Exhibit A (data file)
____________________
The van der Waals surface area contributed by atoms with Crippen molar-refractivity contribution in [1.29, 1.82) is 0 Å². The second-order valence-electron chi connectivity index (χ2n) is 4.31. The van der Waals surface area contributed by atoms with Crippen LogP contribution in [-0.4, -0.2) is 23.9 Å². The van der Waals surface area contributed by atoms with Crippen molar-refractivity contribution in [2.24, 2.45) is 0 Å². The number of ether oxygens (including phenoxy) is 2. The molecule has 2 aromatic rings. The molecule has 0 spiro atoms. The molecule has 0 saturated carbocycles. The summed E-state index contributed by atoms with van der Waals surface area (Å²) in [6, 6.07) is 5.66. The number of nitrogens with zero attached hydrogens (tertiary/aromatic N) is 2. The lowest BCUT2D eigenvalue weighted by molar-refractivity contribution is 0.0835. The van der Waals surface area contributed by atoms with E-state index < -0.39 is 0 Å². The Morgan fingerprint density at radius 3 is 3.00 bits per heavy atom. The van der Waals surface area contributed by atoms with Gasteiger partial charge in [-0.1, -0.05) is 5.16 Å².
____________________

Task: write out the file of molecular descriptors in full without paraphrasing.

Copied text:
The van der Waals surface area contributed by atoms with Crippen molar-refractivity contribution in [1.29, 1.82) is 0 Å². The second-order valence-electron chi connectivity index (χ2n) is 4.31. The van der Waals surface area contributed by atoms with Crippen LogP contribution in [-0.4, -0.2) is 23.9 Å². The van der Waals surface area contributed by atoms with Crippen molar-refractivity contribution in [2.24, 2.45) is 0 Å². The number of ether oxygens (including phenoxy) is 2. The molecule has 2 aromatic rings. The molecule has 0 spiro atoms. The molecule has 0 saturated carbocycles. The summed E-state index contributed by atoms with van der Waals surface area (Å²) in [6, 6.07) is 5.66. The number of nitrogens with zero attached hydrogens (tertiary/aromatic N) is 2. The lowest BCUT2D eigenvalue weighted by molar-refractivity contribution is 0.0835. The van der Waals surface area contributed by atoms with E-state index < -0.39 is 0 Å². The Morgan fingerprint density at radius 3 is 3.00 bits per heavy atom. The van der Waals surface area contributed by atoms with Gasteiger partial charge in [-0.1, -0.05) is 5.16 Å².